Being a museum freak, no trip of mine is complete without combing local museums and Mumbai was no different. We had a great time checking out the exhibits at the National Gallery of Modern Art, the Chatrapati Shivaji Vastu Sangrahalaya (formerly the Prince of Wales museum) and my favorite, the Dr. Bhau Daji Lad Museum (formerly Queen Victoria and Prince Albert museum). The Vastu Sangrahalaya had a very cool show on Egyptian Mummies with an actual mummy from Cairo along with several other permanent exhibits, which would frankly require a few good days to peruse properly. Of the different historical and cultural artifacts on display, my favorite gallery was on miniature painting in India and its different styles. This is a beautiful, yet dying art form in India and the intricacy and beauty of this traditional art form was simply stunning to view. The Bhau Daji Lad museum in Byculla, Mumbai’s oldest museum, was a revelation with beautifully curated exhibits on the first and second floor. The first floor showcased India’s traditional art forms depicting scientific advancements and aesthetics, which were exhibited in London during the time of Prince Albert to reveal the bounty of the British colonies to the western world. The second floor gallery has exhibits on the history and origin of Mumbai, its humble beginnings to one of the world’s biggest cities. We were lucky to catch a guided tour of the museum (offered at 11:30 AM on weekends) that made our visit even more enjoyable.
D) MUMBAI TRAVEL: SUNSET, SHOPPING AND MORE
Mumbai has unbridled creativity in terms of local boutiques and shops selling everything from Indian pop-art/kitsch in terms of prints to quirky apparel. Plus you have the government funded cottage industries stocked with Indian handicrafts and traditional weaves. A visit to stores such as Filter (a most adorable gift shop in Kala Ghoda), Play Clan, Good Earth (the famous Bombay Electric in Colaba seemed to have closed permanently) , Kulture Shop (a curated design store exhibiting the works of of freelance graphic designers in India), The Bombay store (where I picked up gifts for friends back home) and the cottage Industries close to Gateway of India is where we stopped for some much needed retail therapy. We also walked along Colaba causeway market (a stretch of street with lots of stores), stopped by to breathlessly admire apparel designer Sabysachi Mukherjee’s dazzling apparel store in Kala Ghoda and picked some snazzy earrings from Sia, Santa Cruz. We managed to catch a few beautiful sunsets as well, with one at the Kamal Nehru park right across from Mumbai’s famous Malabar Hill Garden, from where one can see a part of Mumbai’s skyline along with the Chowpatty beach. Finally, I got to watch a play (Hindi adaptation of Harold Pinter’s “The Dumb Waiter”) at the famous Prithvi Theatre at Juhu.
E) MUMBAI TRAVEL: MEET THE ICONS
No trip to Mumbai is complete without a glimpse of the iconic monuments in the city, such as the Haji Ali Dargah (mosque) standing on the shimmering waters of the Arabian sea (we saw it from afar), the Gateway of India and the regal Taj Mahal Palace hotel right across from it. We had the most surreal experience visiting the Gateway, where the intention was to pop by La Patisserie, the pastry shop inside the Taj and then jostle with the crowd at the Gateway right across from it. To our surprise, we found the police clearing off the thousands of people who normally throng the streets, to make way for a Naval parade. By a weird stroke of luck, we were the only two people (and I mean ONLY two) let in from the other side and so we were literally the two lone human beings in front of the iconic 20th century monument for a good 5 mins. My friend screamed that this was a very rare opportunity since the view is never this unobstructed and so I clicked away like crazy to get my coveted shots. In that one instant, Mumbai made me feel like a celebrity, as if the streets were emptied just for me. The Taj Mahal Palace hotel is a visual treat with its domes and regal British architecture. This hotel was thrown in the spotlight in 2008 (26th of November to be exact) when terrorists attacked Mumbai in multiple locations around Colaba, Apollo Bunder and Nariman point and stormed the hotel. The courage and valor shown by the hotel staff in saving the lives of tourists and the people of Mumbai is what represents the never die attitude of the city, which has weathered many such acts of terrorism but has emerged stronger after every incident. I caught sight of several posters of “Remember 26/11″ all over the city to recall and celebrate the stories of valor on that day of humanitarian crisis, where Mumbai showed the world that it would not backdown or give up in the face of fear and intimidation. The indomitable spirit of this city is palpable and alive to this very day.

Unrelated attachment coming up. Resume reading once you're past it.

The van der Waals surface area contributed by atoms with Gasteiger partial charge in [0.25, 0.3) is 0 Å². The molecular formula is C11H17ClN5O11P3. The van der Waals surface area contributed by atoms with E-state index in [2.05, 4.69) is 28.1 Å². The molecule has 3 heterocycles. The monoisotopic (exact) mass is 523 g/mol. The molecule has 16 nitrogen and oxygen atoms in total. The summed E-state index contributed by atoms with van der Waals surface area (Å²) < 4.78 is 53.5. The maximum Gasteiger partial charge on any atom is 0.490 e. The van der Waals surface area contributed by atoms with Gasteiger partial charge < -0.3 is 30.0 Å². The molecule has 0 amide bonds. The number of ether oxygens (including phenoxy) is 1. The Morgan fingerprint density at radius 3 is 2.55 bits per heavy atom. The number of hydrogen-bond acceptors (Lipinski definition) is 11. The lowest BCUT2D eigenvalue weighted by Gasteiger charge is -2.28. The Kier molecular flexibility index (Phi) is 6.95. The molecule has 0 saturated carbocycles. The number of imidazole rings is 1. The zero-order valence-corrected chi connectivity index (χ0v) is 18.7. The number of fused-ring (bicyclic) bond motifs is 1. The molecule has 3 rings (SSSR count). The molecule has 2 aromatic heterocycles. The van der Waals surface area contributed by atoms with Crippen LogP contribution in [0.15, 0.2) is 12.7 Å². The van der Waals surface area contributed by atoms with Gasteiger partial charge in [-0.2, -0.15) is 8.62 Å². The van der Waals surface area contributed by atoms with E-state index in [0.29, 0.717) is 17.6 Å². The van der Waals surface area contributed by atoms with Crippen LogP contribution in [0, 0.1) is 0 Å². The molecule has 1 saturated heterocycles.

This, in a nutshell, was how I spent 7 magical days in Mumbai. I am sure there are many other things to do and see, but I had a great time savoring the different sights and scenes from this trip which have made me thirsty for more. And when everything was seen and done, I loved spending a quiet moment or two sitting with my friend on the solid bank overlooking the sea, savoring the cool evening breeze.
December, as I found out, is the best time to visit the city owing to its hot and humid weather that persists throughout the year and although the sun scorched us during the day, the mornings and nights were cooler with a gentle breeze. Like many Indian cities, Mumbai has its chaos and traffic and so its best to be with a city dweller who knows all the neighborhoods and streets. My trip would not have been half as amazing as it turned out to be, had it not been for the generosity of a stylish, creative and extremely savvy Mumbaikar who also happens to be my friend who opened up her home, heart and car for me. Part 2 of my Mumbai travelogue is also my favorite, because it again is a guide to eating your way through India’s most charismatic city.